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Mol Cell Proteomics. 2009 Jul; 8(7): 1612–1622.
Published online 2009 Apr 7. doi:  10.1074/mcp.M800539-MCP200
PMCID: PMC2709189

Tissue Profiling of the Mammalian Central Nervous System Using Human Antibody-based Proteomics*


A need exists for mapping the protein profiles in the human brain both during normal and disease conditions. Here we studied 800 antibodies generated toward human proteins as part of a Human Protein Atlas program and investigated their suitability for detailed analysis of various levels of a rat brain using immuno-based methods. In this way, the parallel, rather limited analysis of the human brain, restricted to four brain areas (cerebellum, cerebral cortex, hippocampus, and lateral subventricular zone), could be extended in the rat model to 25 selected areas of the brain. Approximately 100 antibodies (12%) revealed a distinct staining pattern and passed validation of specificity using Western blot analysis. These antibodies were applied to coronal sections of the rat brain at 0.7-mm intervals covering the entire brain. We have now produced detailed protein distribution profiles for these antibodies and acquired over 640 images that form the basis of a publicly available portal of an antibody-based Rodent Brain Protein Atlas database (www.proteinatlas.org/rodentbrain). Because of the systematic selection of target genes, the majority of antibodies included in this database are generated against proteins that have not been studied in the brain before. Furthermore optimized tissue processing and colchicine treatment allow a high quality, more extended annotation and detailed analysis of subcellular distributions and protein dynamics.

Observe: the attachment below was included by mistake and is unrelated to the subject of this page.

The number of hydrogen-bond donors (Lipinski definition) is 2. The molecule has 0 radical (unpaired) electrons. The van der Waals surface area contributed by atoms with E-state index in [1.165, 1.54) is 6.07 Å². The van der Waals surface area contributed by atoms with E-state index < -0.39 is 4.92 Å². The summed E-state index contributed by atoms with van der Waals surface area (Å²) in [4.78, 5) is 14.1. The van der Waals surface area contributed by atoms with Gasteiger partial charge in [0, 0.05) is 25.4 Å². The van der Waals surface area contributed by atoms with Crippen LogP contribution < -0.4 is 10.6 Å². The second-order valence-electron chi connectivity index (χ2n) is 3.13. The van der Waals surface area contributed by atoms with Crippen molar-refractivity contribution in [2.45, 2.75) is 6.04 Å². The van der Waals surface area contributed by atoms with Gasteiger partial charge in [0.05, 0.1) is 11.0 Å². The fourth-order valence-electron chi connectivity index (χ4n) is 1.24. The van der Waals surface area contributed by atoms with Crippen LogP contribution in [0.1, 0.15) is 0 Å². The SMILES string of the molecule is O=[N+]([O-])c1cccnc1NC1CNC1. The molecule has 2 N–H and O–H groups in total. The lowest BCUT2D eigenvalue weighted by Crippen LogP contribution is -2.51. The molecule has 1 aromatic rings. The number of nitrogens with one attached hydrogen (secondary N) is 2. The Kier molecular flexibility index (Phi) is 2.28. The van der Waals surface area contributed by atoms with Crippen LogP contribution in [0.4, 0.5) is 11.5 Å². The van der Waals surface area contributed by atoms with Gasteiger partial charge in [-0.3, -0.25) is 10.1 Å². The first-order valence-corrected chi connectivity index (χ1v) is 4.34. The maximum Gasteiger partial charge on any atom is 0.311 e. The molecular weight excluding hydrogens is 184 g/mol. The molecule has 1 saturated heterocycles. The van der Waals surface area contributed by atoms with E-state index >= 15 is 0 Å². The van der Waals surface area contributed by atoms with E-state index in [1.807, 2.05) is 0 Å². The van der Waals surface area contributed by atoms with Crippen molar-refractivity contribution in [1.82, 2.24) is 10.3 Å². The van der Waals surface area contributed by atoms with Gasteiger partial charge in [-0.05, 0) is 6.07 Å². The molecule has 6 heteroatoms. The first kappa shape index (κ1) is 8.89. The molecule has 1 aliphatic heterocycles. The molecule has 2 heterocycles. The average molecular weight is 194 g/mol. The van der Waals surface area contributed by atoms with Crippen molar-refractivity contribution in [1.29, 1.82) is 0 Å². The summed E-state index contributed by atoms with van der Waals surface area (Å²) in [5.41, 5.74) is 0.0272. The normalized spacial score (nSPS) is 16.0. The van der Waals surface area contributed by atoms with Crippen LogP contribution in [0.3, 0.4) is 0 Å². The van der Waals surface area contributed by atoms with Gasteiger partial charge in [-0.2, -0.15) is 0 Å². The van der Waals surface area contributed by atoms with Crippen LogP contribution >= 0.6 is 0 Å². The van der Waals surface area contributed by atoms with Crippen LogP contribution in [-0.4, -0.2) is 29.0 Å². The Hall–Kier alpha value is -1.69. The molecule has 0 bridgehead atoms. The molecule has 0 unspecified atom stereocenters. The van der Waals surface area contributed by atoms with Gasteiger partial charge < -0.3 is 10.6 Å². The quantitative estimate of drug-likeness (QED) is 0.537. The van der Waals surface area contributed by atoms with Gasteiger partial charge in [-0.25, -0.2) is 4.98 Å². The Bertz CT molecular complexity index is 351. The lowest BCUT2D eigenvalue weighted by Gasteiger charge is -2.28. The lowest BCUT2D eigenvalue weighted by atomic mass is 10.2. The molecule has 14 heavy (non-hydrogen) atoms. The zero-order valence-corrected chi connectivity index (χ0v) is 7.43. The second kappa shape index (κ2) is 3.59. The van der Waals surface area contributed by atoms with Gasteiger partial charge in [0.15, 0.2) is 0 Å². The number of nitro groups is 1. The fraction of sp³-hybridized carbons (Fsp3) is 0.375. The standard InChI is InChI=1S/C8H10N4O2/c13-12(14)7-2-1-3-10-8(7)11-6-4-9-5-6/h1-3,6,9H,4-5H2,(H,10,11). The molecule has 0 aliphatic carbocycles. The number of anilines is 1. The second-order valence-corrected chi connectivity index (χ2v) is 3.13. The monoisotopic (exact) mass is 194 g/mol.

The brain is the most complex organ in the mammalian body. It processes sensory information from our external environment; produces behavior, emotions, and memories; and regulates the internal body homeostasis. To fulfill these diverse functions the brain harbors a myriad of neuronal networks processing information and connecting input and output systems. Because of the highly specialized functions, each neuron population is neurochemically specified expressing the necessary sets of proteins. Consequently a large number of genes are expressed in the mammalian brain. Based on microarray and in situ hybridization studies it is estimated that ∼55–80% of all mouse genes are expressed in the brain (1, 2) (gene expression during developmental stages and pathological conditions not included). Interestingly 70% of these genes are expressed in different cell populations each covering less than 20% of the brain, indicating the complexity of the brain and the specialization of individual populations of neurons (1).

The success of humans as a species relies on our mental abilities, a result of brain development during evolution. The human brain is distinguished from other mammalian brains by its size; especially the neocortex involved in higher cognitive functions is greatly enlarged in humans. Despite this difference, the human brain has many similarities to brains of other mammalian species, and to some extent mammalian brains have a well preserved basic architecture (basic uniformity) (for reviews, see Refs. 3 and 4). Therefore, most human brain nuclei and connections have orthologs in other mammalian species ranging from great apes to rodents.

Genetic variation underpins interspecies variation in gene expression and assembly of proteins. The human and rat genomes encode similar numbers of genes of which the majority have persisted throughout evolution without deletion or duplication (5). It is evident that small changes in protein structure and altered expression levels of proteins influence brain development and form the basis of interspecies differences. However, most human genes have orthologs in rodents, and for most cell types in the brain their neurochemical specification has been preserved throughout evolution. Because of genomic homology and similarity in basic layout of the mammalian brain as well as the preservation of neurochemical specification of subsets of neurons throughout evolution, animal models have shown their value in medical neurosciences (6).